They're discussed briefly on pages 249-250. They've been de-emphasized as they were historically woefully abused.
  16. 1 point
    Arrrrkat, Harrrrmast, Arrrrringol, Arrrrrgrath, Jarrrrr-eel. I rest my case. If Kallyr had just spelled her name Kallarrrrr, she would have probably won out.
  17. 1 point
    In what way? The RQG view of dwarves reflects the thoughts that Greg elaborated back in DW 24(?) back in the early 80's when RQ2 was still the in-print version.
  18. 1 point
    So much ungood oldthink. Peloria is one. Diversity is unity. There has always been an Emperor, and we have always served Him happily. Hail the Red King! He protects us from Tyrants by ruling us with perfect, unquestioned authority. While it is true that we have once again built a new god to unify us and return the Golden Age, it's really an old god that was always there. So that makes it okay. There has always been a Moon. There is only one Sun. The Light of Illumination has never been extinguished. The apparent Chaos of so many cultures is an illusion, since we all exist under the Law of the Glow Above. Everything is changing exactly according to schedule. Change is just a path to Stasis. Remain Calm, Citizen! Oops. Sorry. Be assured that I only killed you to advance the cause of life. Congratulations on your ascension. We are all Us. We have always been at war with Rebellus Terminus.
  19. 1 point
    The Leatherette bound version of the Rulebook and the Bestiary, sold separately, or in a slipcase, will be sold at the same time as the regular hardcover books and slipcase set. Please NOTE: Empty slipcases and partial slipcase sets (Bestiary and GM Screen pack with a slipcase) will not be sold through distribution. Those items will only be available on Chaosium.com. Retail stores will have the full slipcase set, plus the rulebook, bestiary, and GM screen pack for individual purchase.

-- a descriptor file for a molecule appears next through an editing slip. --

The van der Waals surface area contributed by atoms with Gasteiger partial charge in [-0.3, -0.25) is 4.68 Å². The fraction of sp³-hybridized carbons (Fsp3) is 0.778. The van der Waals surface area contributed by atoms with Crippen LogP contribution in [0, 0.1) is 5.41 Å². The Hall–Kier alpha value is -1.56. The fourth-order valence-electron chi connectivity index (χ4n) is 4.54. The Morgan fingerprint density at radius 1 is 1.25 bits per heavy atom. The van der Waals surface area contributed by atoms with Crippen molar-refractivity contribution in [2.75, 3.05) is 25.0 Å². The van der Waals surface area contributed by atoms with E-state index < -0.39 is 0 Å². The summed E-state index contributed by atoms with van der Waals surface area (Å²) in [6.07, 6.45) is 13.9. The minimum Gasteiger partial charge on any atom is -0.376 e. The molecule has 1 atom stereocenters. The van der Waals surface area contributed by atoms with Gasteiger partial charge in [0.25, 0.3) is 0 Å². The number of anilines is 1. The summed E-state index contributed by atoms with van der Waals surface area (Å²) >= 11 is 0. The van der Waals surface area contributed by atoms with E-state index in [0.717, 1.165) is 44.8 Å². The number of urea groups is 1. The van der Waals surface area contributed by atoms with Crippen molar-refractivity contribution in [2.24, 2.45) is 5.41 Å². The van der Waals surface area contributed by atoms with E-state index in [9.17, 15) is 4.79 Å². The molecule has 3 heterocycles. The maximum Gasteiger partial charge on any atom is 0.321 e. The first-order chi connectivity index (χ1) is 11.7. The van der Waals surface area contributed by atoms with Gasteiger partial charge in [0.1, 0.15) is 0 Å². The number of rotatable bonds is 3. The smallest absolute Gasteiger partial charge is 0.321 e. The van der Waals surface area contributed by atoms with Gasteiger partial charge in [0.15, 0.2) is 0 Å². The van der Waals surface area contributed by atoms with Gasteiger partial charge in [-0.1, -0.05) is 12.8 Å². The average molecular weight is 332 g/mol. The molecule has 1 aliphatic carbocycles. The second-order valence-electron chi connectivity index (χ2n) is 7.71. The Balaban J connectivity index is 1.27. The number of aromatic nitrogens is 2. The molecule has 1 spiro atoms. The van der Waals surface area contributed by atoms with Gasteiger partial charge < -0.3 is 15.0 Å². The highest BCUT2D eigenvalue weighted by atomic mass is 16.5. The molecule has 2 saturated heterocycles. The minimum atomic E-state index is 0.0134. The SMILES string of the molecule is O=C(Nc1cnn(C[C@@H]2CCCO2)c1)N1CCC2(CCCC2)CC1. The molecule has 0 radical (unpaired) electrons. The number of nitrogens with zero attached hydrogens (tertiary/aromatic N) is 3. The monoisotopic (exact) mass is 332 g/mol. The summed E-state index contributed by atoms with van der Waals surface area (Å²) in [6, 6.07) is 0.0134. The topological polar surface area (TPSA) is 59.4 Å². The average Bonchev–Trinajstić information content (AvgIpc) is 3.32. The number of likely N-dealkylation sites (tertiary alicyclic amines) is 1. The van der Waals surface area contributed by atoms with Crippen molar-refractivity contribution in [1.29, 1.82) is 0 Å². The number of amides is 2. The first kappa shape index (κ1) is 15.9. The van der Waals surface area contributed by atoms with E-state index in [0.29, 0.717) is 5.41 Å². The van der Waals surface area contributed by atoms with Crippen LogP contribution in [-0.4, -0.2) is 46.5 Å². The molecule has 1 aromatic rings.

20. 1 point
    1) Combat IS deadly. Even against "weak" opponents - a critical hit can readily kill off a PC. Magical protection and available healing can help, but you want to be aware of that. Also useful to think about the advantage/disadvantage of 2-on-1 situations vs. stronger opponent. 2) Gauging the "right" amount of foes in a combat. Sort of a corollary of the first. There's not a set rule to get this, but thinking about the top attack skills of the NPCs in bands (e.g. 0-25, 25-50, 50-75, 75-90, 90+) vs. where the PC's are can help. 3) Keeping the mythic/fantastic/magical in the game. It's one of the great features of Glorantha and RQG. Weird and fantastic races/creatures are part of the game. But it's not about monster-bashing. These races have their own agendas, and are best treated as the intelligent agents they are. And they, too, have Runes, Passions, gods, and magic - use them, it will make the game more interesting.
  21. 1 point